March 23, 2012 in Business

Economy showing staying power

Conference Board index at highest point since 2008
Tiffany Hsu Los Angeles Times
Rates rise

The average U.S. rate on a 30-year fixed mortgage rose above 4 percent for the first time in five months. Mortgage buyer Freddie Mac said Thursday that the rate on the 30-year loan jumped to 4.08 percent, up from 3.92 percent the previous week.

LOS ANGELES – Does the economic recovery actually have legs? Long ones, according to the Conference Board, whose index of leading economic indicators (including jobless claims) continued to perk up in February in the biggest increase in nearly a year.

The index, which includes improving measures such as income and sales, was up 0.7 percent last month to 95.5 after rising 0.2 percent in January and 0.5 percent in December. That’s the most substantial advance in 11 months and the highest point since June 2008.

Fueling the uptick: a promising jobs market with the unemployment rate at a three-year low and first-time claims for jobless benefits falling last week to a four-year low, according to a Labor Department report Thursday.

Building permits are up, according to the index, as are stock prices, which late last month helped the Dow Jones industrial average close above 13,000 for the first time since the financial crisis. And the country’s consumers are spending more this year – expenditures that make up 70 percent of economic activity.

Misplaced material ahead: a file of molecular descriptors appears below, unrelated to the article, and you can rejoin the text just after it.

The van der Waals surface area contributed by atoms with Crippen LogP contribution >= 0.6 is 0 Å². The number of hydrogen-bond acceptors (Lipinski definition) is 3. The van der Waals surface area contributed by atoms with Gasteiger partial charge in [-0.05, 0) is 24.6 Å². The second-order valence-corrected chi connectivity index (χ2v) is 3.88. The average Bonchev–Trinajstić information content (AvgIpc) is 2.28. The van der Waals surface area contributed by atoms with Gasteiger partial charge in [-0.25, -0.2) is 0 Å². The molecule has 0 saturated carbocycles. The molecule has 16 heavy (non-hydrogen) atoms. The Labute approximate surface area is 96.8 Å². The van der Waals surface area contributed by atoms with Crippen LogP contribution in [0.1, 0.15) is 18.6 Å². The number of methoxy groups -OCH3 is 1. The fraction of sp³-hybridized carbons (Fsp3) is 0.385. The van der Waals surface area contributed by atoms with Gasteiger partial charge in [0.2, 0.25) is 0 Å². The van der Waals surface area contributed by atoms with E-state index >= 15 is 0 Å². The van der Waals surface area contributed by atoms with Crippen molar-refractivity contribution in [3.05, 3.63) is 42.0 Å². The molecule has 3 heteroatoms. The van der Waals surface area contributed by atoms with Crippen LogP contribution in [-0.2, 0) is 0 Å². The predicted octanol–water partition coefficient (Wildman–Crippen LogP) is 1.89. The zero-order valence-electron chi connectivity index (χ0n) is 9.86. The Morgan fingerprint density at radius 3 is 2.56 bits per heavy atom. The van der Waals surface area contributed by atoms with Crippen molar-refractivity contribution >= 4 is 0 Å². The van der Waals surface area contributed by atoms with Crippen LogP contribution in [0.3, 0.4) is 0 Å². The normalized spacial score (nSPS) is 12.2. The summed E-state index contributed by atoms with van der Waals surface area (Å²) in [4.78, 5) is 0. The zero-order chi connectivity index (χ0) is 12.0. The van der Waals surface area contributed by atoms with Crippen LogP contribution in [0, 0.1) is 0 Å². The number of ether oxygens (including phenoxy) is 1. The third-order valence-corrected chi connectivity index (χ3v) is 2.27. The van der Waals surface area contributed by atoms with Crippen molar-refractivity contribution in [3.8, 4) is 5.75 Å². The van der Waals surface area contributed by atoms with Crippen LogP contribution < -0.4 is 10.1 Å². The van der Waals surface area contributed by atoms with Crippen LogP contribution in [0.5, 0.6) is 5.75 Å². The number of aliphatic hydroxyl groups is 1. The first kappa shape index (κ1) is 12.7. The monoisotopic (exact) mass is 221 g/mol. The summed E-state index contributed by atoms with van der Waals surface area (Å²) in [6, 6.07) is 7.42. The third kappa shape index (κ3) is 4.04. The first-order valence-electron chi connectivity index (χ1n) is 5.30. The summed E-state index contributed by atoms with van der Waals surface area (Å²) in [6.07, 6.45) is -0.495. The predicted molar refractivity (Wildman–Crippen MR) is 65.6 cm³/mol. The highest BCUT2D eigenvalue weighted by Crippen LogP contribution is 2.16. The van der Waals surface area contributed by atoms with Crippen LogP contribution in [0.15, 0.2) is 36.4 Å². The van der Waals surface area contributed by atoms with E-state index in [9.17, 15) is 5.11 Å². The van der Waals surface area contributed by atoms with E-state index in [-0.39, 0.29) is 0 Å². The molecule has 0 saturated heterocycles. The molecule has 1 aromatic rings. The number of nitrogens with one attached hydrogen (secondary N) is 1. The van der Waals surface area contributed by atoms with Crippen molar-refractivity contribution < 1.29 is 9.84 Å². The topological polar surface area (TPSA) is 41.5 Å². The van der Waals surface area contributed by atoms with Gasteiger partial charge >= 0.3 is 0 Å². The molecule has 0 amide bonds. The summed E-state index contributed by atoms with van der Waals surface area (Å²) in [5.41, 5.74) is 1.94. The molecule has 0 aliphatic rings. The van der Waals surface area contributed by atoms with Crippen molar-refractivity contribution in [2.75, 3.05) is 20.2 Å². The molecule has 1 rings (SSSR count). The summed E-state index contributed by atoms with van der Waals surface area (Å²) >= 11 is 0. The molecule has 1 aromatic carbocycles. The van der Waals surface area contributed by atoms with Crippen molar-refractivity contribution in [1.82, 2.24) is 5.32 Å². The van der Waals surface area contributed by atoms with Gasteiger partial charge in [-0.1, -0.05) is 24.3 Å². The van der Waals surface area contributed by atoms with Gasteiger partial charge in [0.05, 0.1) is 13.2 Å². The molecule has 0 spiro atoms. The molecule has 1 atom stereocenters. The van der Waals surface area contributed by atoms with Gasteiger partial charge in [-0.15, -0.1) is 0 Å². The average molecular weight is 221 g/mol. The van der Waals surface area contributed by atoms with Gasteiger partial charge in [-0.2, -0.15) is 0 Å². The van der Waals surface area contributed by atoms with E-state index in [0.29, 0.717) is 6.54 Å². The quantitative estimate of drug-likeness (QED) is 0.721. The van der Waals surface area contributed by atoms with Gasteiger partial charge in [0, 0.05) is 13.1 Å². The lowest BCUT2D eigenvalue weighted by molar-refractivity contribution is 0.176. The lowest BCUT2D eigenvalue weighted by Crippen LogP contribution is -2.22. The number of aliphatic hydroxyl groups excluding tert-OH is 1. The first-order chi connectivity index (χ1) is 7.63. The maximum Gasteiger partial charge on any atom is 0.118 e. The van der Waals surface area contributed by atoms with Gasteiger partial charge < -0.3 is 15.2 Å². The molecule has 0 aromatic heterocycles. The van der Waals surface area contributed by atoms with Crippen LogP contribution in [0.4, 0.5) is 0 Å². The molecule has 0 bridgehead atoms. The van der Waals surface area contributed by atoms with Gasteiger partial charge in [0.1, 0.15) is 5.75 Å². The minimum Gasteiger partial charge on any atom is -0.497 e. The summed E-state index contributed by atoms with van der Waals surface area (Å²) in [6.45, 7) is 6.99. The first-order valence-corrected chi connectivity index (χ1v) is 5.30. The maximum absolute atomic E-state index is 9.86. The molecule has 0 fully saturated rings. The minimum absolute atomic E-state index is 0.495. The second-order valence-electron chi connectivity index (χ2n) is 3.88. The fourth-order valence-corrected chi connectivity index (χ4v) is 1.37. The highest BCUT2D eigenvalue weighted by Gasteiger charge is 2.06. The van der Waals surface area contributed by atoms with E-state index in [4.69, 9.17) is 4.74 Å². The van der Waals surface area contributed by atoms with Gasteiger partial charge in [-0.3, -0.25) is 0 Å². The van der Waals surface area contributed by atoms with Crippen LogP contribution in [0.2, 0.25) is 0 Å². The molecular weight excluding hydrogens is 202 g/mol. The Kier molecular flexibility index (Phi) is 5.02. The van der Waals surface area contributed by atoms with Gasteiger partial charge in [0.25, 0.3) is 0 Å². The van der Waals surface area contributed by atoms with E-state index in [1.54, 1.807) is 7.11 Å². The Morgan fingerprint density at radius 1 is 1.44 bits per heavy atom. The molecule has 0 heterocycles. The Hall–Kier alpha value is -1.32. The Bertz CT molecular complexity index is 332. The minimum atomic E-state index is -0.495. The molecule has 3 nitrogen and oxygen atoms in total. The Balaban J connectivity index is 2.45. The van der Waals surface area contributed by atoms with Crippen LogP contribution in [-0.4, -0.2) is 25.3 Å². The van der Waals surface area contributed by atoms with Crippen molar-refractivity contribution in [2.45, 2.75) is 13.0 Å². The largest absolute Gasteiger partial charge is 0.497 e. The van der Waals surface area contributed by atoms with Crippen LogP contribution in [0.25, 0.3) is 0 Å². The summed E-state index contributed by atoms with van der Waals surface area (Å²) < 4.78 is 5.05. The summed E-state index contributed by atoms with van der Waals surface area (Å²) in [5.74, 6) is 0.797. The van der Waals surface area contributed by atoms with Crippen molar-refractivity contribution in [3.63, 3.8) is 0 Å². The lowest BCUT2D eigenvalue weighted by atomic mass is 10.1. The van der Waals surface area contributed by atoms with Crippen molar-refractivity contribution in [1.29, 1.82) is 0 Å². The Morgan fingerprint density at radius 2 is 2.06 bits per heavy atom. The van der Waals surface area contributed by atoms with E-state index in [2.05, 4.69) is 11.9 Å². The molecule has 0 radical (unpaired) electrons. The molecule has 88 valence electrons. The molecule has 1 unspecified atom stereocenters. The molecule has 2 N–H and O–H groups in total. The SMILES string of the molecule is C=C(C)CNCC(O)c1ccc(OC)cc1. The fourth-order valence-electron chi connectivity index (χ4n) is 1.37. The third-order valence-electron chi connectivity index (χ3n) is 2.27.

The Conference Board gauge anticipates what the economy will look like three to six months in the future. The “continued broad-based gains … confirm a more positive outlook for general economic activity in the first half of 2012,” Conference Board economist Ataman Ozyildirim said.

Consumer expectations are still muted, though, he said, as is industrial production and new orders for those factory-made goods. His colleague, economist Ken Goldstein, added that an unexpectedly warm winter may have given an added boost to spending and sentiment.

Gas prices, too, are rising, which many fear could put a damper on the good economic vibes.

“But the consistent signal,” Goldstein said, “suggests that progress on jobs, output and incomes may continue through the summer months, if not beyond.”

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